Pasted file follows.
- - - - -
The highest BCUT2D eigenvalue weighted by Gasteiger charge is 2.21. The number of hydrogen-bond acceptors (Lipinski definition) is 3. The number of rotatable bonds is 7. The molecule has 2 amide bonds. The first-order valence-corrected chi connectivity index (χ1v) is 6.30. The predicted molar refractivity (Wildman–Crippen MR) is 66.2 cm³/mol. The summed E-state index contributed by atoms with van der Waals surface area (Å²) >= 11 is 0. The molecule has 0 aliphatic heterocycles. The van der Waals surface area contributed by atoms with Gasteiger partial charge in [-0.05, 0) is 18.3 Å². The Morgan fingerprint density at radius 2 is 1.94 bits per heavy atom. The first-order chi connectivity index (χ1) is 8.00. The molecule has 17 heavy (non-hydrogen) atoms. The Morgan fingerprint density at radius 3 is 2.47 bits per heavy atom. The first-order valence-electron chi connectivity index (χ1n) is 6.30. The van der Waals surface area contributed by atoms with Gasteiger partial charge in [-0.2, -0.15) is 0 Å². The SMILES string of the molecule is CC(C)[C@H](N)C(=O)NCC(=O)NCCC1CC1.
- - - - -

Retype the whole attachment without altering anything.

The highest BCUT2D eigenvalue weighted by Gasteiger charge is 2.21. The number of hydrogen-bond acceptors (Lipinski definition) is 3. The number of rotatable bonds is 7. The molecule has 2 amide bonds. The first-order valence-corrected chi connectivity index (χ1v) is 6.30. The predicted molar refractivity (Wildman–Crippen MR) is 66.2 cm³/mol. The summed E-state index contributed by atoms with van der Waals surface area (Å²) >= 11 is 0. The molecule has 0 aliphatic heterocycles. The van der Waals surface area contributed by atoms with Gasteiger partial charge in [-0.05, 0) is 18.3 Å². The Morgan fingerprint density at radius 2 is 1.94 bits per heavy atom. The first-order chi connectivity index (χ1) is 8.00. The molecule has 17 heavy (non-hydrogen) atoms. The Morgan fingerprint density at radius 3 is 2.47 bits per heavy atom. The first-order valence-electron chi connectivity index (χ1n) is 6.30. The van der Waals surface area contributed by atoms with Gasteiger partial charge in [-0.2, -0.15) is 0 Å². The SMILES string of the molecule is CC(C)[C@H](N)C(=O)NCC(=O)NCCC1CC1.